The Cannabis Chronicles: “The High, Such A Splendid Toxic Thing”

Cannabis

Mankind has always been either moving toward pleasure or away from some form of pain. It’s in our nature, embedded in the fight or flight response, i.e. running away from the pain of being eaten.  From the desire for survival to the sex drive, we do it because it feels good, not because of some biological clock marking the fertility window as “open” for conception. We as mammals have the bonus of the joy of sex without the burden of conception.  Meditation is sometimes described as an emotional experience of joy and peace with an intensity likened to sexual pleasure.  Then there is the runner’s high. Actually, it’s another part of the fight or flight response to help us feel less pain during the escape from that saber-toothed tiger.  It has an element of a euphoric high that some seek, driving their bodies to the point of exhaustion to “get dat feelin’”.  I have treated several persons who rationalized this behavior, despite the time, effort and physical/emotional cost, to get a “natural high”.  In their mind, it’s not an addiction with the usual negative consequences. Yet, they experienced the same issue of traditional abusers—the high kept getting harder to duplicate in intensity. It required more exercise, not less, to start and sustain the effect, pushing the body to unhealthy extremes.  So, here we have folks experiencing euphoric changes via “internal” strategies such as meditation and exercise, and others using “external” strategies, with compounds such as cannabis, to drive these responses. What’s the connection?

Research shows us that, for either of these strategies to work, there must be an internal system responding to the internal and external actions.  The good news is that there is such a system. Our brain has specific receptors for internally produced molecules similar in shape to those of opiates prescribed for pain control—those same ones often abused.  The same is true for cannabis. We’ll come back to cannabis later.  For illustration purposes I’ll use the opiate system. We have an unsophisticated way of naming things in medicine. We piece together meaningful parts of words to make a new meaningful word. In the case of the internal or “endogenous” morphine [opiate] agents, we call them “endorphins.” Many of our early discoveries about the brain involved first finding an agent such as morphine, having pain reduction and euphoric benefits, then later discovering how it works. And still later, finding there was already an internal agent made by the brain that morphine was mimicking in action. Morphine and subsequently heroin, Percodan, Dilaudid, oxycodone, and codeine all acted by causing the existing brain receptors for endorphins to respond to them too. Grossly similar to a lock and key, except the receptor lock can also be a channel for crossing the nerve cell membrane or a surface receptor like a satellite dish.  The problem is that receptors are not exclusively responsive to the internal nerve transmitter molecule. The outside agents can get a response that is even more intense and long-lasting than nature had planned! There are various mechanisms, but the bottom line is that the drugs or compounds drive the system to intense levels of activity, and abnormal excitation or suppression of nervous system activity, especially in the centers that allow us to experience emotion.   So, by driving the system beyond normal functioning limits, we experience the “euphoria” of the high. That may be an “up, excited” or “down, relaxed” experience, depending on the compound and the individual. I have had patients tell me marijuana makes them motivated to get things done, while others say it’s relaxing and allows them to kick back and be introspective. Either way, the person is making their nervous system toxic to some degree in order to experience the euphoria he or she seeks.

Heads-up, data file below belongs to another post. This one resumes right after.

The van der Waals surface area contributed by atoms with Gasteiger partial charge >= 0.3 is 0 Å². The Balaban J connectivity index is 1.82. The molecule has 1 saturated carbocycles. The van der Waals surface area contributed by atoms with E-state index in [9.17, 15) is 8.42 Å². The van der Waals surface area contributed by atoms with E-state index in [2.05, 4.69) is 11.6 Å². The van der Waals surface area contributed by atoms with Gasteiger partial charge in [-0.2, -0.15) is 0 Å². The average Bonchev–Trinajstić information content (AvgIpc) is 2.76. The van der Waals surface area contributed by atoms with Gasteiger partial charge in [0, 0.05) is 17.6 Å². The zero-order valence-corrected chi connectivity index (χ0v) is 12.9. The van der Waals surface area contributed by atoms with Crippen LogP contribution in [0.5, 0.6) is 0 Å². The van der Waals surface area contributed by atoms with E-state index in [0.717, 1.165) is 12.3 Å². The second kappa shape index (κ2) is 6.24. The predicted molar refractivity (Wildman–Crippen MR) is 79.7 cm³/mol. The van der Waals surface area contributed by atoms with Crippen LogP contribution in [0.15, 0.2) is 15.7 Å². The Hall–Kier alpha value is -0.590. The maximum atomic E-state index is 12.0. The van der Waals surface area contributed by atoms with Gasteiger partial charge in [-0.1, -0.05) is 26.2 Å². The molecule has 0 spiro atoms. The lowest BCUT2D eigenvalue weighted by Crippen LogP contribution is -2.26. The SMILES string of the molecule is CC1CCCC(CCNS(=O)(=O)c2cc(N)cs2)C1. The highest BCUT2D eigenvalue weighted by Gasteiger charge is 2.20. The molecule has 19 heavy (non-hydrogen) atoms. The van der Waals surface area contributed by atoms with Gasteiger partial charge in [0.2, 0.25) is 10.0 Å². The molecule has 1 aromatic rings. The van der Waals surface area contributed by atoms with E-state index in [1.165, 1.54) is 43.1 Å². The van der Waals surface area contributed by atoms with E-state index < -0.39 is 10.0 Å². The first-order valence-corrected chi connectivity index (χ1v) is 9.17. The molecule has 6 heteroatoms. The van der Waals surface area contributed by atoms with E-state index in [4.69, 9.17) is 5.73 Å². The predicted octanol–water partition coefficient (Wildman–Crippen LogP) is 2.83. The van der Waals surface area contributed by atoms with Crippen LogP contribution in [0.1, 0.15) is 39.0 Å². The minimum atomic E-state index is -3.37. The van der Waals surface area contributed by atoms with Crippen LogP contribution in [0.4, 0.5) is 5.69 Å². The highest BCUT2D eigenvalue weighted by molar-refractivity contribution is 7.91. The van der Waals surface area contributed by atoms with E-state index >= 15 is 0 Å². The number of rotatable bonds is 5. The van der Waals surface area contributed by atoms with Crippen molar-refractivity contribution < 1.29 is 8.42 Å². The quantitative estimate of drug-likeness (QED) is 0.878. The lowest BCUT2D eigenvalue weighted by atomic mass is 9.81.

Next time “the bad news”…